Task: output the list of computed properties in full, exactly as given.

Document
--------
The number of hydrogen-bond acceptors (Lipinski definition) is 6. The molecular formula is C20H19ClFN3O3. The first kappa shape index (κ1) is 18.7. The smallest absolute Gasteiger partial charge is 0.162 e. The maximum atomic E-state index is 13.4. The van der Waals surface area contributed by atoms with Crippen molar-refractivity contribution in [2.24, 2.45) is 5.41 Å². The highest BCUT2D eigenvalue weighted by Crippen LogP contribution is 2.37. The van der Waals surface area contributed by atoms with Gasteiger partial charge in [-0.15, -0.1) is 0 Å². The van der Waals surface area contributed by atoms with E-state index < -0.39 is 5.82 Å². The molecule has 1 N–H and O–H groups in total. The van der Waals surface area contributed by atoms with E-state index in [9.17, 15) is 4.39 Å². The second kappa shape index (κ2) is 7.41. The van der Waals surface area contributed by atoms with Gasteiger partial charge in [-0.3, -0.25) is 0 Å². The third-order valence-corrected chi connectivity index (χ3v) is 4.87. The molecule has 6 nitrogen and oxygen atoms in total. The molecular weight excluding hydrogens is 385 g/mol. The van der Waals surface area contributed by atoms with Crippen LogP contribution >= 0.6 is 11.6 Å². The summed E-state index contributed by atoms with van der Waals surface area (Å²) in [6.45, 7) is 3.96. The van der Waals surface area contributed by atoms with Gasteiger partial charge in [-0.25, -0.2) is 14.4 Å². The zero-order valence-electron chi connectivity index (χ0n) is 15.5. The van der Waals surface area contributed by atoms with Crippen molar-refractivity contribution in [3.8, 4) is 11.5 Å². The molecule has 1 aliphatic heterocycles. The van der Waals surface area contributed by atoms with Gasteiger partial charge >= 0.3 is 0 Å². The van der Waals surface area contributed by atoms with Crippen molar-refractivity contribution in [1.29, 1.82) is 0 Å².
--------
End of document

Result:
The number of hydrogen-bond acceptors (Lipinski definition) is 6. The molecular formula is C20H19ClFN3O3. The first kappa shape index (κ1) is 18.7. The smallest absolute Gasteiger partial charge is 0.162 e. The maximum atomic E-state index is 13.4. The van der Waals surface area contributed by atoms with Crippen molar-refractivity contribution in [2.24, 2.45) is 5.41 Å². The highest BCUT2D eigenvalue weighted by Crippen LogP contribution is 2.37. The van der Waals surface area contributed by atoms with Gasteiger partial charge in [-0.15, -0.1) is 0 Å². The van der Waals surface area contributed by atoms with E-state index < -0.39 is 5.82 Å². The molecule has 1 N–H and O–H groups in total. The van der Waals surface area contributed by atoms with E-state index in [9.17, 15) is 4.39 Å². The second kappa shape index (κ2) is 7.41. The van der Waals surface area contributed by atoms with Gasteiger partial charge in [-0.3, -0.25) is 0 Å². The third-order valence-corrected chi connectivity index (χ3v) is 4.87. The molecule has 6 nitrogen and oxygen atoms in total. The molecular weight excluding hydrogens is 385 g/mol. The van der Waals surface area contributed by atoms with Crippen LogP contribution >= 0.6 is 11.6 Å². The summed E-state index contributed by atoms with van der Waals surface area (Å²) in [6.45, 7) is 3.96. The van der Waals surface area contributed by atoms with Gasteiger partial charge in [-0.25, -0.2) is 14.4 Å². The zero-order valence-electron chi connectivity index (χ0n) is 15.5. The van der Waals surface area contributed by atoms with Crippen molar-refractivity contribution in [3.8, 4) is 11.5 Å². The molecule has 1 aliphatic heterocycles. The van der Waals surface area contributed by atoms with Gasteiger partial charge >= 0.3 is 0 Å². The van der Waals surface area contributed by atoms with Crippen molar-refractivity contribution in [1.29, 1.82) is 0 Å².